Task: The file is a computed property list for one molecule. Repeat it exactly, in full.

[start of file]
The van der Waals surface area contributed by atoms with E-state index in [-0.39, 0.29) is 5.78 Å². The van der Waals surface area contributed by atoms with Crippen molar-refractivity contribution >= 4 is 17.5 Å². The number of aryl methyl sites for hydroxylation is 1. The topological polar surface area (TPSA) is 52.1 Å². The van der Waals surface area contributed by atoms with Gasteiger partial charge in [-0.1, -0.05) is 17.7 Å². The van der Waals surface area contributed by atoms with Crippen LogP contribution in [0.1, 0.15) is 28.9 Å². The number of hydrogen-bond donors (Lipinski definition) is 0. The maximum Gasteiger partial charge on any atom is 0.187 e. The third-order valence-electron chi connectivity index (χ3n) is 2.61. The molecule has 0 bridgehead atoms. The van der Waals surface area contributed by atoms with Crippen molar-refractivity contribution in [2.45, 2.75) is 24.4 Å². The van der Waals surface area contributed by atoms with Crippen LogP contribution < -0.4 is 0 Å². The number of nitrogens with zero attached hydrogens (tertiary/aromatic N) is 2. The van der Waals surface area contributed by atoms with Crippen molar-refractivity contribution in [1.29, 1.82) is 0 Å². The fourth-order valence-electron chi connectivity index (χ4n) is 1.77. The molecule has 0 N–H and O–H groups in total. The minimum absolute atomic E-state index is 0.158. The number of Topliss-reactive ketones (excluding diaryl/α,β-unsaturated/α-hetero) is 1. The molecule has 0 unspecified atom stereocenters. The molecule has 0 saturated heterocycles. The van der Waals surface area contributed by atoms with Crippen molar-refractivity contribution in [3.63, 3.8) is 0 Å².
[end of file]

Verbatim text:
The van der Waals surface area contributed by atoms with E-state index in [-0.39, 0.29) is 5.78 Å². The van der Waals surface area contributed by atoms with Crippen molar-refractivity contribution >= 4 is 17.5 Å². The number of aryl methyl sites for hydroxylation is 1. The topological polar surface area (TPSA) is 52.1 Å². The van der Waals surface area contributed by atoms with Gasteiger partial charge in [-0.1, -0.05) is 17.7 Å². The van der Waals surface area contributed by atoms with Crippen LogP contribution in [0.1, 0.15) is 28.9 Å². The number of hydrogen-bond donors (Lipinski definition) is 0. The maximum Gasteiger partial charge on any atom is 0.187 e. The third-order valence-electron chi connectivity index (χ3n) is 2.61. The molecule has 0 bridgehead atoms. The van der Waals surface area contributed by atoms with Crippen molar-refractivity contribution in [2.45, 2.75) is 24.4 Å². The van der Waals surface area contributed by atoms with Crippen LogP contribution < -0.4 is 0 Å². The number of nitrogens with zero attached hydrogens (tertiary/aromatic N) is 2. The van der Waals surface area contributed by atoms with Crippen molar-refractivity contribution in [1.29, 1.82) is 0 Å². The fourth-order valence-electron chi connectivity index (χ4n) is 1.77. The molecule has 0 N–H and O–H groups in total. The minimum absolute atomic E-state index is 0.158. The number of Topliss-reactive ketones (excluding diaryl/α,β-unsaturated/α-hetero) is 1. The molecule has 0 unspecified atom stereocenters. The molecule has 0 saturated heterocycles. The van der Waals surface area contributed by atoms with Crippen molar-refractivity contribution in [3.63, 3.8) is 0 Å².